Complete Pastoral Letter First Sunday of Lent

Readings Lent 1

Daily Prayers Lent 1

Read the March Catholic Voice Here


Seventh Sunday in Ordinary Time

Download Bulletin 19th February 2023

Deacon George’s Homily for 7th Sunday in Ordinary Time

In our Gospel reading, Jesus quotes from the ancient “Law of Limited Retaliation” – “Lex Talionis” or commonly known as the “eye for eye” law.  This law is in the book of Leviticus (24:19).  It states: “Anyone who injures a neighbour shall receive the same in return, a broken limb for a broken limb, eye for eye, tooth for tooth.  As the injury inflicted, so will be the injury suffered.  (Lev. 24:19.)”  This may seem a savage and bloodthirsty law, but in fact, it was the beginning of mercy in the ancient world.  It was originally, the “Code of Hammurabi”, written in Babylon, 2,250 years before Christ.  It was introduced to prevent blood feuds and vendettas.  For example, if someone from the first village, killed someone from the second village, then in revenge, the second village would attack the first village, and perhaps tens, and hundreds, of lives would then be lost.  Therefore, this “eye for eye” law reduced the fighting and multiple deaths, and thus limited the retaliation, to the penalty of the equal injury.  One death for one death.  In reality though, in most civilised societies, this law was very seldom carried out to the letter…..

Complete Homily for 7th Sunday in Ordinary Time

Readings for 7th Sunday OT

Daily Prayers 7th Sunday OT


Parish Magazine Winter 2023

In this first issue of the New Year, we have a new “Castaway,” AND We continue our review of the Proposed Constitution for the Catholic Church.  THERE IS A book review from Elizabeth Cartmell and, as always, SVP news from Raymond Daley.


Parish Magazine Winter 2023




Sixth Sunday in Ordinary Time

Download Bulletin 12th February 2023

Fr Hugh’s Homily for 6th Sunday in Ordinary Time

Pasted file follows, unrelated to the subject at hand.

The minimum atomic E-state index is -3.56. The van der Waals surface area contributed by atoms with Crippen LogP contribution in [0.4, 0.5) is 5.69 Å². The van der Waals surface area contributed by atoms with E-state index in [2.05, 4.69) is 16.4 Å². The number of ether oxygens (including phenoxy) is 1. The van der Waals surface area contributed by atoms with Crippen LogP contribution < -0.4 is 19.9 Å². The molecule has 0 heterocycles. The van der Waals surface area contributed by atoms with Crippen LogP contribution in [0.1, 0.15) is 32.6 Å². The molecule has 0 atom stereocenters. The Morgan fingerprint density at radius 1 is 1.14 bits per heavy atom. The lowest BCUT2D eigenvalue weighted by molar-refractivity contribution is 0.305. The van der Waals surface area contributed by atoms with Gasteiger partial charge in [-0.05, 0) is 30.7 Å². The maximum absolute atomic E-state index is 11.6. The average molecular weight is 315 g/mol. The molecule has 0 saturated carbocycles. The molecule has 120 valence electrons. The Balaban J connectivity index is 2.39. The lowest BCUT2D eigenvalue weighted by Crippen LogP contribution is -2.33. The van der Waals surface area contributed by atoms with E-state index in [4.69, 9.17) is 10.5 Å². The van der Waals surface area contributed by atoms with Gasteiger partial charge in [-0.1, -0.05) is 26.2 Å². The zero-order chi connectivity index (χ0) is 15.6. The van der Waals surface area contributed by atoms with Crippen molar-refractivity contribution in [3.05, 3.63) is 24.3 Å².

You get to the counter and they are just closing.  ‘Can I get a ticket or pay this in, its really important.’  ‘No, we close at 5.00, it is more than my job is worth to do anything now.’  Driving your pregnant wife to hospital and the police stop you.  ‘You are going over the speed limit.’  ‘But I have to get her to hospital.’ ‘Sorry, that is no excuse, wait while I write the ticket and check your details.’  (I might be being a bit harsh on the police here.)  But you know what I mean.  It is the ‘jobsworth’ approach to life, that only does exactly what they are instructed, with no idea of being helpful or using their imagination or initiative…..

Complete Homily for 6th Sunday

Readings for 6th Sunday

Daily Prayers 6th Sunday

Fifth Sunday in Ordinary Time


Download Bulletin 5th February 2023

Fr Hugh’s Homily for 5th Sunday in Ordinary Time

In the film Ali, one of the opening scenes is a young Mohammed Ali, then Cassius Clay, being dragged to the back of the bus as black people had to sit at the back, and when he gets into that crowded space, even though there was plenty of room in the white section, he reads the front of someone’s newspaper about a black man being killed because of his colour.  From that moment on, even though he is very young, he is starting to think about why he is discriminated against as a black person……

Complete Homily for 5th Sunday in Ordinary Time

Readings for 5th Sunday OT

Daily Prayers 5th Sunday OT